chuckle at the idea of bacteria getting infected – in many cases it serves them right – but it can also affect us. Certain bacteriophages possess DNA that can make an infected bacterium even better at causing humans distress. The cholera toxin of Vibrio cholerae is carried by the CTX bacteriophage, and the diphtheria toxin gene of Cornybacterium diphtheriae is also transferred from bacterium to bacterium by a phage.
But phage may also be turned from the dark side and used to help mankind. In the spirit of our recent discussions on when it is beneficial to be infected, how about letting your doctor infect you with bacteriophage to kill off your bacterial infection?
It is no secret that antibiotic resistance is becoming a large problem in medicine. If we know that viruses can infect bacteria, why don’t we use them as a type of antibiotic? This may very well be a good idea, but it isn’t a new one.
Before the advent of penicillin and other traditional antibiotics, bacteriophages were used to treat bacterial infections in the Soviet Union and Eastern Europe. However, the 1920-30's trials were not without their flaws, mostly because scientists didn’t have a good idea of how phages worked. For many years the West remained behind, because Soviet research was not widely distributed.
To kill bacteria, lytic phages would be the tools of choice. But there is a downside, we use bacteria to stay alive. You wouldn’t want to kill of your gut flora, you need them to digest food and absorb vitamins. So, bacteriophage must be delivered to the site of the infection only, replicate there but not travel, and kill only the target bacteria. This is a tall order, but trials are in progress for bacteriophage as antibiotics against drug resistant Staphylococcus and others. Bacteriophages are even being tested in bacterially-infected plants.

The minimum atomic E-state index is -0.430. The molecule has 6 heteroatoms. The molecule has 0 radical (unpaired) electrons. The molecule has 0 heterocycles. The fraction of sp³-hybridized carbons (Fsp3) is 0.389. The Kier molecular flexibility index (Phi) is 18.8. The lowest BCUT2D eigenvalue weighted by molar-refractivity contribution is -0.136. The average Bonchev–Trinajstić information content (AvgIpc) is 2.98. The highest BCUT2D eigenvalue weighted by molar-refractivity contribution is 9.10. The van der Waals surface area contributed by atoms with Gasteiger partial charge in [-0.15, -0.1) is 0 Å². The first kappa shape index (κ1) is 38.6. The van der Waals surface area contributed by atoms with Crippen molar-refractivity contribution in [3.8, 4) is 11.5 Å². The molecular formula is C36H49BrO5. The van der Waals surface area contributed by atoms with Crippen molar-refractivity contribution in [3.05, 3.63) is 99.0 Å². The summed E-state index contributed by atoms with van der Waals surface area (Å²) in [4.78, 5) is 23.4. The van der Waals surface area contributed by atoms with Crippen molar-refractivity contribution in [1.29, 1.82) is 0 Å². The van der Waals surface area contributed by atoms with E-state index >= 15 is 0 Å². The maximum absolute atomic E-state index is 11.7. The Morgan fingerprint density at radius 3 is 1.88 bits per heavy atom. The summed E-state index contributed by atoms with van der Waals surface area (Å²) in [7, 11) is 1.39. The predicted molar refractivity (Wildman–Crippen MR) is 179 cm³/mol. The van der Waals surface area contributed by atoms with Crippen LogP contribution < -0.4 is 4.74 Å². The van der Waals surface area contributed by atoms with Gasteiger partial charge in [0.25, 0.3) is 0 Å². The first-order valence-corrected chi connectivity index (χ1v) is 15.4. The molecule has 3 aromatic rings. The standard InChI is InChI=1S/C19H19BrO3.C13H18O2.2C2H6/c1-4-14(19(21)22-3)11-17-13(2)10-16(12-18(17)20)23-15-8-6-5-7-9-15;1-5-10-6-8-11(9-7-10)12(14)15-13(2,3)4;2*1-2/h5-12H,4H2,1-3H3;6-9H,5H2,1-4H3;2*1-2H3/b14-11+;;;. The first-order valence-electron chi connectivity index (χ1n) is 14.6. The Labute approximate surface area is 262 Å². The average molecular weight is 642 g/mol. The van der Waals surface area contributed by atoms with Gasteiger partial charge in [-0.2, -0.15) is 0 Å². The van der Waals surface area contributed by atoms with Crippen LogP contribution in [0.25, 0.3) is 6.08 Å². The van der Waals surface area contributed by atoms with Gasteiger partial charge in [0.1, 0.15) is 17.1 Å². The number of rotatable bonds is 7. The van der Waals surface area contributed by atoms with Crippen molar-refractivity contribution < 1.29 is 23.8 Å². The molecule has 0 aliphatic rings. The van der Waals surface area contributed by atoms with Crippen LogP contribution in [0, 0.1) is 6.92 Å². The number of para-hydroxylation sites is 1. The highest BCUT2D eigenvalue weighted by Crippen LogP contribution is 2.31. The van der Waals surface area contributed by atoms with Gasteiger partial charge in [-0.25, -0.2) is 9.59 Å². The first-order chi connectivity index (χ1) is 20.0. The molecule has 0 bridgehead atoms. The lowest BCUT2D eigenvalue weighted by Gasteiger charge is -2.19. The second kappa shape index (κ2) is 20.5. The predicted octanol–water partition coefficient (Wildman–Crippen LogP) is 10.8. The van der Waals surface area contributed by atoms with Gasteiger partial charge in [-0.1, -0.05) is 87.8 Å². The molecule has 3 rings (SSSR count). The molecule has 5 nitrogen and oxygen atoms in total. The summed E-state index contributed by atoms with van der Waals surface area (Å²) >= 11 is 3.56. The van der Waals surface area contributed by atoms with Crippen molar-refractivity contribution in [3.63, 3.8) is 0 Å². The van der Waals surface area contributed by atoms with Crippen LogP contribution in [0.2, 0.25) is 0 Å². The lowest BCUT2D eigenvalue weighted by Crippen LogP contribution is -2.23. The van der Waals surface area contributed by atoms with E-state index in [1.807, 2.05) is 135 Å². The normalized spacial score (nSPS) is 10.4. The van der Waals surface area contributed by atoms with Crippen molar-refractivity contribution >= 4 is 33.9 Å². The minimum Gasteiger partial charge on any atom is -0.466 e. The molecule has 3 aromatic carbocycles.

front, suggests that it may be possible to inhibit bacterial antibiotic resistance mechanisms, and once again making the resistant bacteria susceptible to conventional antibiotics. In this case, bacteriophage were engineered to target the bacterial DNA repair system in the target cells. The SOS system (see picture to right) is induced when bacteria are treated with antibiotics, but the bacteriophage-treated cells were more susceptible to the antibiotic. This could prevent resistance from developing, but may also be useful in strains that have developed some other antibiotic resistance mechanism.
Another potential bacteriophage aid to humanity has nothing to do with disease. has made use of the mechanical energy of the bacteriophage inside bacteria, turning it into electrical energy (piezoelectricity, piezo = to press or squeeze). While this is a very small amount of power per cell, it is hoped that this may soon be harnessed to run your smart phone and iPad.
Next week we will start a series on heat in Biology.
Lu, T., & Collins, J. (2009). Engineered bacteriophage targeting gene networks as adjuvants for antibiotic therapy Proceedings of the National Academy of Sciences, 106 (12), 4629-4634 DOI: 10.1073/pnas.0800442106
For more information or classroom activities, see:
phage therapy –